Crossing into the Valley, LaBonge heads for North Hollywood, where he had spent the previous morning with theater owners and restaurateurs angry at a recent decision by the city to extend the hours for parking enforcement to 8 p.m. People now had to leave plays and dinners to pump coins into meters. “I’m working to get a new public lot and change the hours back to 6 p.m.,” he says. Stopping at Fire Station 60, LaBonge lowers his window to speak to two college students interning there. “You gonna join the department?” he asks. “Yes, sir,” both answer. “Upper-body strength,” he advises and drives on. At the offices of the weekly Tolucan Times, he screeches to a halt when he sees a pile of Del Taco cups and other refuse on the sidewalk. Jumping out, he scoops up the trash and bursts into the newspaper’s lobby. “Is Mardi here?” he asks, hoping that publisher Mardi Rustam is in his office. “No,” the receptionist replies. “Well, tell him Tom LaBonge stopped by and is cleaning up the streets.” Back in the Crown Vic, the council member steers toward Hollywood. Barreling south through the Cahuenga Pass, he’s delighted to see that a city truck has already arrived at the downed lamp post and a crew is at work.
To ride with LaBonge is to be privy to a continuous monologue on all things Los Angeles. The city’s story and his are intertwined. One day while driving on Main Street, he points to where his great-grandfather, Alexander LaBonge, lived in 1880. After proceeding north on the Hollywood Freeway, he turns onto Santa Monica Boulevard. “Here’s the Cahuenga branch of the L.A. Library, where I used to go as a kid,” he offers. “My favorite book was Mike Mulligan and His Steam Shovel.” He adds, “It’s about a guy in a steam shovel being replaced by a diesel. He was obsoleted.” How self-aware LaBonge is about the implications of this remark isn’t clear. It just hangs there as he pulls up to his destination.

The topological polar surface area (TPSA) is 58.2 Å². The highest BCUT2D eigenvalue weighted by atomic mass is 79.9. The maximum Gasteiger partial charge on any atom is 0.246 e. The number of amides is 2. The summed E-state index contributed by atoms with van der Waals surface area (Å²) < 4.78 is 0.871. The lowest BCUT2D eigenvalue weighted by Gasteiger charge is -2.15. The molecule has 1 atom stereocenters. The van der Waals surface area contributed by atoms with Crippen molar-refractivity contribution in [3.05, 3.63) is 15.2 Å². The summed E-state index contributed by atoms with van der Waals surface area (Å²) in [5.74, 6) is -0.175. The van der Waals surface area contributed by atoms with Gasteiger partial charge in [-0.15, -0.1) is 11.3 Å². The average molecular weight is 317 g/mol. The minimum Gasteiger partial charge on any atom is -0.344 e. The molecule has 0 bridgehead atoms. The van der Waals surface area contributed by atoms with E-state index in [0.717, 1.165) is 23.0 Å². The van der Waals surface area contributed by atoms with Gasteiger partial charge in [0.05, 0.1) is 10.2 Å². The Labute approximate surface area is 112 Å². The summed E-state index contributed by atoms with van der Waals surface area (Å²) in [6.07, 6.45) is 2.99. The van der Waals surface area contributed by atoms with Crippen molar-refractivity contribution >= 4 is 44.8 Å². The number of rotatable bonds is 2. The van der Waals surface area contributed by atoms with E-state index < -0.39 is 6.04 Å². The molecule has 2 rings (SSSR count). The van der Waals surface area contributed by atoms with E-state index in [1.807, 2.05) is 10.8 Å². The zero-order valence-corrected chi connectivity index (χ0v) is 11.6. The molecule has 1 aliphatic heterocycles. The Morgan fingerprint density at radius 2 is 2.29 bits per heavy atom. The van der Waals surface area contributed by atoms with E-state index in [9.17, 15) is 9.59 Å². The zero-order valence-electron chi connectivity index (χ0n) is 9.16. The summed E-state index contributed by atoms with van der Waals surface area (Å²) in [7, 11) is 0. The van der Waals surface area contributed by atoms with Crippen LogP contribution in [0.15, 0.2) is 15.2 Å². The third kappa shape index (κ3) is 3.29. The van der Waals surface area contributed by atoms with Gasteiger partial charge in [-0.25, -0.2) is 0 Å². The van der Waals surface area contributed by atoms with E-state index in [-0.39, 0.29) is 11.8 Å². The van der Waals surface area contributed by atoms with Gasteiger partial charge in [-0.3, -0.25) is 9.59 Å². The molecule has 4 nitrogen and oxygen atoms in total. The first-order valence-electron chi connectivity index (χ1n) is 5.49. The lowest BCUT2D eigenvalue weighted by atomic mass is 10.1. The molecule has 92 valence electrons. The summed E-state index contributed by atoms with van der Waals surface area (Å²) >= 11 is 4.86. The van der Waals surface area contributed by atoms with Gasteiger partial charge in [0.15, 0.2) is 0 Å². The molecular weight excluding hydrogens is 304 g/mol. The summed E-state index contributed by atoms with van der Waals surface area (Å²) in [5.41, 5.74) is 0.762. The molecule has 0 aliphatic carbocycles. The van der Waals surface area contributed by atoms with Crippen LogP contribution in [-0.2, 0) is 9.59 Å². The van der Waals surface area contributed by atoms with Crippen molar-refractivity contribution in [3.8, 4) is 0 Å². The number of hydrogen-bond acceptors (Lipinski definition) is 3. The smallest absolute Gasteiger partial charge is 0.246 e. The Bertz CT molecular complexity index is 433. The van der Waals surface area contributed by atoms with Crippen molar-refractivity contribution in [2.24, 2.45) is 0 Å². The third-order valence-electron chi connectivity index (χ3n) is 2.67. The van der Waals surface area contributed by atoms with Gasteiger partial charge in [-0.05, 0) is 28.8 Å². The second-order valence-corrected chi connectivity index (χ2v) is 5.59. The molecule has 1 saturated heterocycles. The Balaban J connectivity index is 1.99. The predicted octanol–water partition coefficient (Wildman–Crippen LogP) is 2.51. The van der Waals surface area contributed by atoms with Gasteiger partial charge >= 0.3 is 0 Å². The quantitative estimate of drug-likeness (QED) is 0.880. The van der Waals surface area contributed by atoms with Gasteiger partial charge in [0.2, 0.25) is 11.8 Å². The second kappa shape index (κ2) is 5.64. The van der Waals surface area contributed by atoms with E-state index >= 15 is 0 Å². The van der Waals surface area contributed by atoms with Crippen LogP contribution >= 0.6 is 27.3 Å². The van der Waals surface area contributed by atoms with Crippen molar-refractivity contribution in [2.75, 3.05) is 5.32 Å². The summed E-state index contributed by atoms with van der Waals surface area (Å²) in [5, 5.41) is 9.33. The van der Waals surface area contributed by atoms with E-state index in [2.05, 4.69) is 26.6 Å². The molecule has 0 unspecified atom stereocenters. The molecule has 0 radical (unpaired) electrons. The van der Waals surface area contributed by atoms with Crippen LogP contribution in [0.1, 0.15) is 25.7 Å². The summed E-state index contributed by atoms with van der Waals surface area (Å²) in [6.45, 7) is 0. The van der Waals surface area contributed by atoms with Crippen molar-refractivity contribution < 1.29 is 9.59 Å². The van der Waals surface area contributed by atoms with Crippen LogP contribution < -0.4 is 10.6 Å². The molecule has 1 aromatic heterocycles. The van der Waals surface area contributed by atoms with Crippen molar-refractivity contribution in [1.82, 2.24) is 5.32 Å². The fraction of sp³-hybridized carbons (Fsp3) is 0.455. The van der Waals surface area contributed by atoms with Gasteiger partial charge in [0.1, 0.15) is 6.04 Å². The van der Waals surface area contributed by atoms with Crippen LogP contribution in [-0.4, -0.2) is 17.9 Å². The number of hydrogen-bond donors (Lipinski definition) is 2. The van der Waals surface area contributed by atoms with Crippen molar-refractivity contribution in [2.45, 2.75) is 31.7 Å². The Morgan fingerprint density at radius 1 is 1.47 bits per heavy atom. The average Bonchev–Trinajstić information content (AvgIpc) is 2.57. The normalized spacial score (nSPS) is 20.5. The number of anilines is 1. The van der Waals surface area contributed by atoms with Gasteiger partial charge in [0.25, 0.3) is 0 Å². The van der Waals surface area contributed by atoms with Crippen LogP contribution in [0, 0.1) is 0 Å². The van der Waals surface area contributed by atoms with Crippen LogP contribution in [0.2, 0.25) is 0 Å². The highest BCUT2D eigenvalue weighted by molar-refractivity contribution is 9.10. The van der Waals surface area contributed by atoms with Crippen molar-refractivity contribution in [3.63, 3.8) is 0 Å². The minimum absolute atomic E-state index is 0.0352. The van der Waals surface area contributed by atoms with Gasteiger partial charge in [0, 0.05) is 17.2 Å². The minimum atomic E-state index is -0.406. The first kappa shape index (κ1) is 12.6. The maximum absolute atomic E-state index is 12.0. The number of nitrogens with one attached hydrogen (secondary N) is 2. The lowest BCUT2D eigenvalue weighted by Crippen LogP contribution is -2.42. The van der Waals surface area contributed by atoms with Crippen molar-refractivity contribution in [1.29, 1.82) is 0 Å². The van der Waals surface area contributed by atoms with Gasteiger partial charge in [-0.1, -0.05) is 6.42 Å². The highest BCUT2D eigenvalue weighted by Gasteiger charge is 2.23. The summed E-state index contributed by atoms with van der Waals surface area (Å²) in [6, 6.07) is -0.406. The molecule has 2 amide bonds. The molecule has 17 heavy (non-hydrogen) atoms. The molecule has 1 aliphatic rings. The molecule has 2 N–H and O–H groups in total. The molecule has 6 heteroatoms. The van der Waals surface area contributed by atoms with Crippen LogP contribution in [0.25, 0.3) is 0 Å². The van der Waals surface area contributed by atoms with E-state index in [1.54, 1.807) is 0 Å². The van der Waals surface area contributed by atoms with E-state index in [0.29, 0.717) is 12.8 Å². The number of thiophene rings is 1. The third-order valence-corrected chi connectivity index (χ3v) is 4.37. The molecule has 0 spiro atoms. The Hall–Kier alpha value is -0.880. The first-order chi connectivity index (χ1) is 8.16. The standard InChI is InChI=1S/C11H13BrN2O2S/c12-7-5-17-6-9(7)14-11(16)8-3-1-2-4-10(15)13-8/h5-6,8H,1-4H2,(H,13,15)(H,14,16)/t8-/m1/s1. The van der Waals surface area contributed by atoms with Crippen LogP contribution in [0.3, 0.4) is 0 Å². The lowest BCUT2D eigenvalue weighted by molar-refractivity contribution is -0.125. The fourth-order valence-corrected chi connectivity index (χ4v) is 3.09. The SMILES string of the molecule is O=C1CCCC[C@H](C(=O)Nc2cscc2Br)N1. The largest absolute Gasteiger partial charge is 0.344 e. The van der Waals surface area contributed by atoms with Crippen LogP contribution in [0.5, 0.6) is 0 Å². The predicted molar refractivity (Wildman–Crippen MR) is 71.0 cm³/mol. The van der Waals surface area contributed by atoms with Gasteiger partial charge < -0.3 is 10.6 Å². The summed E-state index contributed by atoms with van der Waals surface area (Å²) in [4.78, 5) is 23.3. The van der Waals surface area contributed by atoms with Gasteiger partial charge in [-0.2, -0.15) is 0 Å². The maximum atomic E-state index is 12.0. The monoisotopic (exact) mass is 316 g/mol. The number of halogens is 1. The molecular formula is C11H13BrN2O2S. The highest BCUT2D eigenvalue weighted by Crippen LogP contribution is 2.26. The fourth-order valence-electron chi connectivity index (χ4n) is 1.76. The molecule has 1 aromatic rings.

A hundred or so local shop owners and neighborhood activists have gathered for a ribbon cutting at brand-new Vermont Triangle, a tiny park at the intersection of Vermont Avenue and Hollywood Boulevard. Funded by an $800,000 grant from the Hollywood Community Redevelopment Agency, the freshly planted green space replaces what for a decade had been a derelict vacant lot. Vermont Triangle sits on the border of the Fourth District and Eric Garcetti’s Thirteenth District, and LaBonge’s main task is to introduce the council president, which he graciously does. To Garcetti falls the duty—and the political benefit—of acknowledging the constituencies and agencies that expect recognition at events like these. When the council president finishes, an aide hands LaBonge a pair of ceremonial scissors, and cameras flash. The official business is done, but the Fourth District council member isn’t. Reclaiming the mic, he conducts an impromptu quiz:
“How many of you remember when the 95 bus would have its layover right over there?”
“How many remember when the entrance to Barnsdall Art Center was over there?”
Implicit in such questions is LaBonge’s desire to connect Angelenos to the city’s past, to maintain continuity in a place that often seems to conspire against it. There is also this: For the council member, who was born several blocks away at Queen of Angels Hospital and grew up on these streets, representing the Fourth District is more than a job. It’s his life.